My novel Trusting Bamboo Bridges is coming out any minute now and it’s a very exciting and busy time, as you can imagine. In the run up to print, I was hunting around for cover photos, and that got me thinking. I use many of my old photos to inspire me as I write, why not share them with my readers? A little peek into the background of the story, as it were. So that’s what this blog will be (or at least, for the time being).
With that in mind … perhaps, a little more background about your faithful author is in order.
The first time I was in Asia, I was advised to print “intro cards”. Business cards, if you like, to be presented to anyone you were meeting for the first time. They helped to establish your level within the social hierarchy. I was told that my card must include my profession. I pondered and fretted a great deal over that small detail. As you are probably aware, I was trained as a laboratory technologist, but at the time I had been backpacking for over a year and a half, and traveling for over three, and felt a bit of an imposter. I finally reconciled myself to a baby-blue card, lightly perfumed, with this title:
Unemployed Lab Tech and Happy Wanderer.
My wanderings have not taken me everywhere, but they have taken me a lot of places. One of the most memorable being Zaire (now the Democratic Republic of Congo). It was 1994, the Rwandan crisis had reached its peak and was beginning to settle, and I was tracking mountain gorilla. To reach the mountain park, I had to walk through a U.N. refugee camp. Let me tell you, that camp fascinated me. Bent wood huts, covered in blue and white U.N. tarps. It had become a small village, with one hut even converted into a local pub. These people, with nothing, had already begun to try to “normalize” their lives. The image stuck in my head and from that moment I was hooked on the idea of doing something.
Everywhere I went in Africa I saw aid organization vehicles: “U.N.”, “Unicef”, “Red Cross”, and “MSF”, Médecins sans Frontières/Doctors without Borders. When I got back to Nairobi, I began to look into these organizations and got to thinking about volunteering. I went to the Red Cross but they only took people with third-world work experience. That made no sense to me at the time—it makes total sense now. The U.N. people seemed genuinely interested, then handed me an application form so thick I could barely lift it. I had a foreboding sense of things to come, got frustrated, and gave up. I went on my merry travelling way, but never could quite get those refugees out of my head.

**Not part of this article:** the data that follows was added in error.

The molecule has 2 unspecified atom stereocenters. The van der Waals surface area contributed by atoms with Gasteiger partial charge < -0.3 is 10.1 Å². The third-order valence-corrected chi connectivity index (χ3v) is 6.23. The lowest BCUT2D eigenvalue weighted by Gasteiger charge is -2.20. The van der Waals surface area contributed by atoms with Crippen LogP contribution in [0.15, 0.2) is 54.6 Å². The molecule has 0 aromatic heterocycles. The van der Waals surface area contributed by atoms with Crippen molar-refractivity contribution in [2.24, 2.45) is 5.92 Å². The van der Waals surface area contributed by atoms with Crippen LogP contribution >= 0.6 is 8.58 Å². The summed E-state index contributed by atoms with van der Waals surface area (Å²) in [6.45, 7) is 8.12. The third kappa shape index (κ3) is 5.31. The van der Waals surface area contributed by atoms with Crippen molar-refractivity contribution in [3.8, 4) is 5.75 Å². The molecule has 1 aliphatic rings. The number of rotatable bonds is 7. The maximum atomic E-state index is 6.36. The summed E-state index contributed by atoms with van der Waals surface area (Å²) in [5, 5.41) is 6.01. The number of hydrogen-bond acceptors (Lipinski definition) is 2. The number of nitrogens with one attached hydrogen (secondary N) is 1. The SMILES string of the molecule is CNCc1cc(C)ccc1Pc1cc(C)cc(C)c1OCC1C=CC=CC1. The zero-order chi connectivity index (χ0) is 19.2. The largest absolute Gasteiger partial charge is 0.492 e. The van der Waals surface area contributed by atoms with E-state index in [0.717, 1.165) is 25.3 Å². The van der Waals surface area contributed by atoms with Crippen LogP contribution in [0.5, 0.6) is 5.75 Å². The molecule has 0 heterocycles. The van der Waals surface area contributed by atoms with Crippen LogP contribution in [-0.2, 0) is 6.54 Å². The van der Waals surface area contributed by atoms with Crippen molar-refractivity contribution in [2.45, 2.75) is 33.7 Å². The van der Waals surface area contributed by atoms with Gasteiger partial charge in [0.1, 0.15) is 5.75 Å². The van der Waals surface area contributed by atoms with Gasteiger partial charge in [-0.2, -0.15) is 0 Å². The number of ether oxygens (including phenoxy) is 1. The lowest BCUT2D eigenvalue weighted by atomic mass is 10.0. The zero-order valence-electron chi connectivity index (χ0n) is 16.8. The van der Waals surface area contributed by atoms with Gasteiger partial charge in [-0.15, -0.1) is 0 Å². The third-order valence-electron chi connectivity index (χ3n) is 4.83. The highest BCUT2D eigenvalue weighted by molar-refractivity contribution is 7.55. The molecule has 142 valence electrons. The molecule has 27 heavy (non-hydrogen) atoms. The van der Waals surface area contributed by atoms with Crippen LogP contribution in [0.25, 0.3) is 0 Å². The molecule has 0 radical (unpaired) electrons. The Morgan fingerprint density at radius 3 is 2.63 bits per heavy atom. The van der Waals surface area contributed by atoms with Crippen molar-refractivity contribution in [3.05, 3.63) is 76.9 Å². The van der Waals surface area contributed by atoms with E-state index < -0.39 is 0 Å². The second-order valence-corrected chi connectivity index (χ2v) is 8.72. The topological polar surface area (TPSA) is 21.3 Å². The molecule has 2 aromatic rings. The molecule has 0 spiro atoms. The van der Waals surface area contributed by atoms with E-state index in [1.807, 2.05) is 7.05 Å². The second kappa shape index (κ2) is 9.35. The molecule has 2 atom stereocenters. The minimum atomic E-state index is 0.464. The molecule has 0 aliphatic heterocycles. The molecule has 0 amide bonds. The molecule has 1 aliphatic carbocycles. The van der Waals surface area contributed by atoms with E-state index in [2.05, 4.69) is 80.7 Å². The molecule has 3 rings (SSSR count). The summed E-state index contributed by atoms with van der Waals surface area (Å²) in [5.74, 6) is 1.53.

When I finally got to Europe, the vision of blue tarps still haunted me, so I walked into the head office of MSF Holland and demanded they take me on. They gave me a quizzical look but after a short review of my work resumé, and a bit of a chat about my travels (much of them solo), they said “Okay.” There was no looking back.
I ended up working with MSF for 8 years, but my very first mission was to Thailand, along the Burmese border. My objective was to oversee 12 laboratories. Ensure they ran smoothly, supervise the national (local) staff running the labs, and train new staff as required. This would have been completely simple if all of those labs had been in one place, but no such luck. Four were in established Karen refugee camps in Thailand, four were in Karen held areas of Burma; and four were in the Mon-held area of Burma. These 12 labs stretched a north-south border distance of over 1000 kms.
I did a lot of travelling.
The number of labs fluctuated over my time in the region, depending on people movement, new refugee displacement, and MSF’s ability to find a second lab supervisor. While Trusting Bamboo Bridges takes place squarely within the Karen territories, many of the memories I’ve drawn from took place in the Mon region. Their struggles were similar, the people as wonderful.
The photo above is an idyllic scene: people bathing in a sluggish river, woven bamboo houses tucked into the edges of the jungle. The reality of this scene is that it was part of a refugee camp. One of “the most beautiful refugee camps in the world.” I’ve been asked why there are no walls to keep the people from fleeing further into Thailand. It’s because this one was a hot, dusty, 2 1/2 hour drive away from Mae Sod (the nearest town), on a rarely traveled road. It was for this reason that we had a house in the camp. The idea of driving in on Monday and out on Friday in order to avoid wasted time and resources was great, in theory. It was the first time I’d seen a real bomb shelter. It was shut down long ago, 1997 I think. Unfortunately, as the camp was built right along the border, and so far from the public eye, it became a routine target for the Burmese military, SLORC (I didn’t embellish that acronym for the novel). The six-thousand-odd people were shifted to other camps, or encouraged to return “home”. My character Naw ku came from this camp.
I never got to sleep a single night there.